Recent indicators have been mixed but continue to paint a positive overall picture for the industry. Drilling, well permit applications and production numbers have all plateaued in recent weeks. However, mining jobs are still growing in Texas despite steep discounts on crude priced in West Texas, and exports of crude, petroleum products and liquefied natural gas (LNG) are rising.
Texas mining employment continued to log impressive gains over the second quarter, though most are in services. Support activities for mining grew at an annual rate of 33.2 percent from March to June (11,100 jobs). The extraction sector saw more modest growth of 4.9 percent over that time (940) (Chart 1).
Oil and gas jobs outside of Texas have been growing more slowly. Extraction employment rose at an annual rate of nearly 2.6 percent (460) over the three months ending in June. U.S. support activities employment excluding Texas—which is available with a lag—grew an annualized 19.8 percent in February to May.
The monthly average price for Brent crude was little changed in July at $74 (Chart 2). The sideways movement—amid increased intraday price volatility—was marked by expectations for more production out of Russia and Saudi Arabia, the return of exports and production capacity in Libya, falling U.S. inventories, and mixed signals on the likely efficacy of U.S. sanctions on Iran.
A production outage in Canada reduced flows to Cushing, Oklahoma, lifting West Texas Intermediate (WTI) crude prices there, but the price rise did not pass through to barrels priced in the Permian Basin due to ongoing pipeline constraints. WTI priced in Midland declined to $57 in July. The average spread between Midland and global benchmark Brent rose by about $2 to $17.52.
Natural gas prices at Henry Hub—increasingly a global benchmark due to rising liquefied natural gas exports from Texas and the Louisiana Gulf Coast—dropped slightly to $2.79 in July. Summer power demand is unlikely to move benchmark pricing, with gas production rising in the Haynesville and with associated gas (gas produced as a byproduct of crude oil mining) pouring out of Texas shale. However, West Texas Waha hub gas prices did inch up to $2.17 in July, narrowing the spread with Henry Hub from its 2018 high in June of nearly $1 to an average of 62 cents in July.
Crude Oil Exports Surge in June
Crude oil exports climbed in June to average 2.4 million barrels per day (mb/d) (Chart 3). June saw the loading of a very large crude carrier (VLCC, a tanker with a capacity of roughly 2 million barrels) at Texas City, and the fourth VLCC to load out of the Louisiana Offshore Oil Port this year set sail in early July, according to Platts. Weekly data for July suggest that U.S. exports fell back to 1.9 mb/d.
Expanding U.S. production is giving rise to infrastructure investment on the Gulf Coast. Enterprise Products Partners recently announced plans to build an offshore loading terminal off the Texas coast that will facilitate more crude exports without the logistical challenges of bringing the largest vessels in to port. The port of Corpus Christi is also investing to further enable VLCC loadings.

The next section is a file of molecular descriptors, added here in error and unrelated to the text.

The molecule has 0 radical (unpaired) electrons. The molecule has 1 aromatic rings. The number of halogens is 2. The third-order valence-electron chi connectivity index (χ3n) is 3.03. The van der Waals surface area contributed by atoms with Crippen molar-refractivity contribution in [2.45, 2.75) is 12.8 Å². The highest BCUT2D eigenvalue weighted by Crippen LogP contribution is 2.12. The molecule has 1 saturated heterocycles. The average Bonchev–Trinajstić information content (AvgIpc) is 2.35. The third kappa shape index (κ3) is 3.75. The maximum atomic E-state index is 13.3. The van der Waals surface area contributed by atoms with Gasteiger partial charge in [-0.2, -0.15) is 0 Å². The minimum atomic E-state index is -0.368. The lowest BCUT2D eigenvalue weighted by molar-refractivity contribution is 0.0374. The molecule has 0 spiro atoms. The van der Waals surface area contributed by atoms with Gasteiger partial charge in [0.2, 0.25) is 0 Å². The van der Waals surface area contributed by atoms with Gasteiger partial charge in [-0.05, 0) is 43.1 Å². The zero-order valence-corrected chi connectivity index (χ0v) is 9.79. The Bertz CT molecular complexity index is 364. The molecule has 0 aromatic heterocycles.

Petroleum product exports (such as gasoline, diesel and jet fuel) were 5.2 mb/d in June, coming off of a relatively strong April and weak May. Second-quarter product export growth was 0.18 mb/d year over year.
Natural Gas Exports Rising
Pipeline exports of natural gas dipped for the fourth consecutive month in May to 178 billion cubic feet (bcf) (Chart 4). This was largely attributed to a falloff in exports to Canada, which saw the lowest May volume in 10 years. This was attributed at least in part to a drop in the cross-country pipeline tolls that made Canadian gas more competitive in eastern markets.
The Nueva Era and Topolobampo pipelines went online in Mexico in June with a combined capacity of 1.2 bcf per day. This grants Texas improved access to Mexican consumers and may be partly responsible for the increase in Waha gas prices relative to Henry Hub.
LNG exports hit 95 bcf in May. Based on projections in the July Short-term Energy Outlook from the Energy Information Administration, that number will grow nearly 24 percent by December 2018 and 136 percent by December 2019 as new capacity comes online.
Texas Rig Counts and Permits
Drilling in Texas basins leveled off in June and July, driven in part by the impact of pipeline constraints. The rig count was essentially flat from June to July in the Permian Basin at 477 rigs, as it was in the Eagle Ford at 81 rigs (Chart 5). Texas overall saw a modest dip of nine rigs (seven oil and two gas) from June to July as drilling outside the state’s two main shale plays softened.
Seasonally adjusted permit applications for new wells, which tend to lead changes in the rig count, leveled off over the first quarter before declining slightly over the second. This suggests that drilling activity will remain cool in the coming months.
Crude Oil Production
After U.S. crude oil production growth paused in April, output fell slightly from 10.5 mb/d in April to 10.4 mb/d in May (Chart 6). That’s the first month-over-month decline since January 2018, and it was largely due to seasonal factors.
Monthly Texas crude oil production has also been essentially flat, with a very slight increase to 4.2 mb/d in May. Texas now produces 40.6 percent of U.S. crude oil.